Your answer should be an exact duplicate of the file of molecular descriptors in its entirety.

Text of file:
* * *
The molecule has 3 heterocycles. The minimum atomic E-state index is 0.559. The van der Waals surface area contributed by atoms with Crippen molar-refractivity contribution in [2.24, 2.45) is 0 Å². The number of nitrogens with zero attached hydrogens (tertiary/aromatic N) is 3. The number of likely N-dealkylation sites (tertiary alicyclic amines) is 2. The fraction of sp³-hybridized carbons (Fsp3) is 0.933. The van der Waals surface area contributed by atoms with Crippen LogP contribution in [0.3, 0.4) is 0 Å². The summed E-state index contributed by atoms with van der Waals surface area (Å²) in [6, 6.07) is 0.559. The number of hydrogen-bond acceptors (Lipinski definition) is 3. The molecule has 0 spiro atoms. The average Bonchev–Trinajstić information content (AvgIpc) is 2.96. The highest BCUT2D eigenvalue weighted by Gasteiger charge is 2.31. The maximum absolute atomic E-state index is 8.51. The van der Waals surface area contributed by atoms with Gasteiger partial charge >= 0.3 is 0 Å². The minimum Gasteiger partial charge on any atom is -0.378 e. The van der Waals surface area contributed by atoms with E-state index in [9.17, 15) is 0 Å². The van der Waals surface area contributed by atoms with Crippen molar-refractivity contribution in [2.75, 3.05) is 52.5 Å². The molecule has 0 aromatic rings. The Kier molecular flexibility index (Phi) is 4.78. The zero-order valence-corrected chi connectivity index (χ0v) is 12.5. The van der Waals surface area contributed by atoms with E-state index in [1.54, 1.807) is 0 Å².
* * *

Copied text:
The molecule has 3 heterocycles. The minimum atomic E-state index is 0.559. The van der Waals surface area contributed by atoms with Crippen molar-refractivity contribution in [2.24, 2.45) is 0 Å². The number of nitrogens with zero attached hydrogens (tertiary/aromatic N) is 3. The number of likely N-dealkylation sites (tertiary alicyclic amines) is 2. The fraction of sp³-hybridized carbons (Fsp3) is 0.933. The van der Waals surface area contributed by atoms with Crippen LogP contribution in [0.3, 0.4) is 0 Å². The summed E-state index contributed by atoms with van der Waals surface area (Å²) in [6, 6.07) is 0.559. The number of hydrogen-bond acceptors (Lipinski definition) is 3. The molecule has 0 spiro atoms. The average Bonchev–Trinajstić information content (AvgIpc) is 2.96. The highest BCUT2D eigenvalue weighted by Gasteiger charge is 2.31. The maximum absolute atomic E-state index is 8.51. The van der Waals surface area contributed by atoms with Gasteiger partial charge >= 0.3 is 0 Å². The minimum Gasteiger partial charge on any atom is -0.378 e. The van der Waals surface area contributed by atoms with E-state index in [9.17, 15) is 0 Å². The van der Waals surface area contributed by atoms with Crippen molar-refractivity contribution in [2.75, 3.05) is 52.5 Å². The molecule has 0 aromatic rings. The Kier molecular flexibility index (Phi) is 4.78. The zero-order valence-corrected chi connectivity index (χ0v) is 12.5. The van der Waals surface area contributed by atoms with E-state index in [1.54, 1.807) is 0 Å².